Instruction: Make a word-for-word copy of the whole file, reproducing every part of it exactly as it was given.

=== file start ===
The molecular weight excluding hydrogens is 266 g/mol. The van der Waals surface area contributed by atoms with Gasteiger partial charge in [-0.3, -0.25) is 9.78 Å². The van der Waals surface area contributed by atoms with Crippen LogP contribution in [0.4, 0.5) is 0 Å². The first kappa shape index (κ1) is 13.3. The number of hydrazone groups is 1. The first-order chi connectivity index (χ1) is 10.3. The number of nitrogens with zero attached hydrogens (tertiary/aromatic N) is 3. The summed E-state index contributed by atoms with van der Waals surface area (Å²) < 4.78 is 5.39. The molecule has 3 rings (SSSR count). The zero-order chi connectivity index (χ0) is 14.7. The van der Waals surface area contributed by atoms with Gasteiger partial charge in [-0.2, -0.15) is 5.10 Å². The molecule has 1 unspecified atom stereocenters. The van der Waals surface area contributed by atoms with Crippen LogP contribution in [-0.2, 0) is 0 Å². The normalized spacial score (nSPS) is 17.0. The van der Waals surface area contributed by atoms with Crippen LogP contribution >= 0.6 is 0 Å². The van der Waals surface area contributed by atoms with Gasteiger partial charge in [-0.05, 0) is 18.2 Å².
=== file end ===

The molecular weight excluding hydrogens is 266 g/mol. The van der Waals surface area contributed by atoms with Gasteiger partial charge in [-0.3, -0.25) is 9.78 Å². The van der Waals surface area contributed by atoms with Crippen LogP contribution in [0.4, 0.5) is 0 Å². The first kappa shape index (κ1) is 13.3. The number of hydrazone groups is 1. The first-order chi connectivity index (χ1) is 10.3. The number of nitrogens with zero attached hydrogens (tertiary/aromatic N) is 3. The summed E-state index contributed by atoms with van der Waals surface area (Å²) < 4.78 is 5.39. The molecule has 3 rings (SSSR count). The zero-order chi connectivity index (χ0) is 14.7. The van der Waals surface area contributed by atoms with Gasteiger partial charge in [-0.2, -0.15) is 5.10 Å². The molecule has 1 unspecified atom stereocenters. The van der Waals surface area contributed by atoms with Crippen LogP contribution in [-0.2, 0) is 0 Å². The normalized spacial score (nSPS) is 17.0. The van der Waals surface area contributed by atoms with Crippen LogP contribution >= 0.6 is 0 Å². The van der Waals surface area contributed by atoms with Gasteiger partial charge in [-0.05, 0) is 18.2 Å².